Drug Enforcement Administration agents working with members of the Honduran military were involved in the killing of two pregnant women and two men, all of them innocent, last friday. Honduras Weekly has more details:
The deceased victims included two young men, Emerson Martínez and Chalo Brock Wood, and two women, Candelaria Tratt Nelson and Juana Banegas—both of whom were pregnant. According to Congressman Wood Grawell Maylo of the department of Gracias a Dios and the Mayor of Ahuas, Lucio Baquedano, the attack was carried out in the early morning by a helicopter unit consisting of Honduran police and members of the United Stated Drug Enforcement Administration (DEA). They said that the unit mistook the targeted boat for another boat that was being used by drug traffickers.
El Tiempo reported that the two boats had passed each other in the early morning at about the time that the motorboat with the drug traffickers was being pursued by the helicopter. Mr. Baquedano said, "The boat with the narcos did not have a light, while the one with the passengers did have a light… which made it a visible target for the agents who were firing from the helicopter." He said that the drug traffickers abandoned their boat and escaped up the coast in the direction of El Patuca.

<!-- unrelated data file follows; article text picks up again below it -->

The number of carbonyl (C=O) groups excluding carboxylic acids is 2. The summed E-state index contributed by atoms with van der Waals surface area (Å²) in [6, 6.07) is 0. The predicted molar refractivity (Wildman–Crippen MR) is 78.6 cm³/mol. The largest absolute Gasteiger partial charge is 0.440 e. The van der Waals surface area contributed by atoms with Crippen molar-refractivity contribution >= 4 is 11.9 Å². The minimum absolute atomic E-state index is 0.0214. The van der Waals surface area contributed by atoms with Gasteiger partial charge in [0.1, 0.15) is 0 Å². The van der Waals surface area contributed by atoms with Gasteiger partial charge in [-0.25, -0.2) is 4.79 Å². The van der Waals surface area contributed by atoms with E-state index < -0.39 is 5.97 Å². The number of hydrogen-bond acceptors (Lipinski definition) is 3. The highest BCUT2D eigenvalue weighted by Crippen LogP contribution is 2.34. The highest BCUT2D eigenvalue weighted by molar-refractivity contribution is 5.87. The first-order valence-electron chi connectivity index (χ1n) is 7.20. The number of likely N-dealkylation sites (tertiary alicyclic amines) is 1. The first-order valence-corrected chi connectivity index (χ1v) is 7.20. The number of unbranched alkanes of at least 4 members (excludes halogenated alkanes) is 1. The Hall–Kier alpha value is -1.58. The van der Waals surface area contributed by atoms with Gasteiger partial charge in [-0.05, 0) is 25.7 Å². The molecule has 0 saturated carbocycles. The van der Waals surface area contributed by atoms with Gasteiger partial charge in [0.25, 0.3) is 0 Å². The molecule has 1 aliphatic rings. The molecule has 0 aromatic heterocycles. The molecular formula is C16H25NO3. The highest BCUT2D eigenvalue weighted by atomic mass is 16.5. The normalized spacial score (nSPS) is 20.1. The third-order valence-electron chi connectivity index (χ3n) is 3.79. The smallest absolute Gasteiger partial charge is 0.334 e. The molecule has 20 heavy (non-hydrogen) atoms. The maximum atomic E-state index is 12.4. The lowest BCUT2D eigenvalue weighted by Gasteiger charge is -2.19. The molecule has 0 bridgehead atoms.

The Associated Press filed a much different report, in which a DEA spokesperson claims the agents were fired upon first, and that only Honduran law enforcement returned fire:
U.S. government officials, speaking on condition of anonymity because their statements had not been authorized, said Honduran law enforcement did not initiate the shooting, but rather returned fire after being attacked. The officials said the DEA agents did not fire.
When asked about the shooting, U.S. Embassy official Matthias Mitman in Tegucigalpa provided a written statement saying that "the U.S. assisted Honduran forces with logistical support in this operation" as part of efforts to fight narcotics trafficking.
The shooting took place on the Patuca River in northeastern Honduras in a region known as Gracias a Dios. National newspapers in Honduras quoted local officials as saying the victims were diving for lobster and shellfish.
The State Department says 79 percent of all cocaine smuggling flights leaving South America first land in Honduras, and the U.S .has been working with the Honduran military to stop the drug dealers.
Nowhere does the AP mention that two of the boat passengers were pregnant women. The news agency does not even name them. Instead, it goes on for several paragraphs about the DEA's interdiction success, and how much more work there is to do.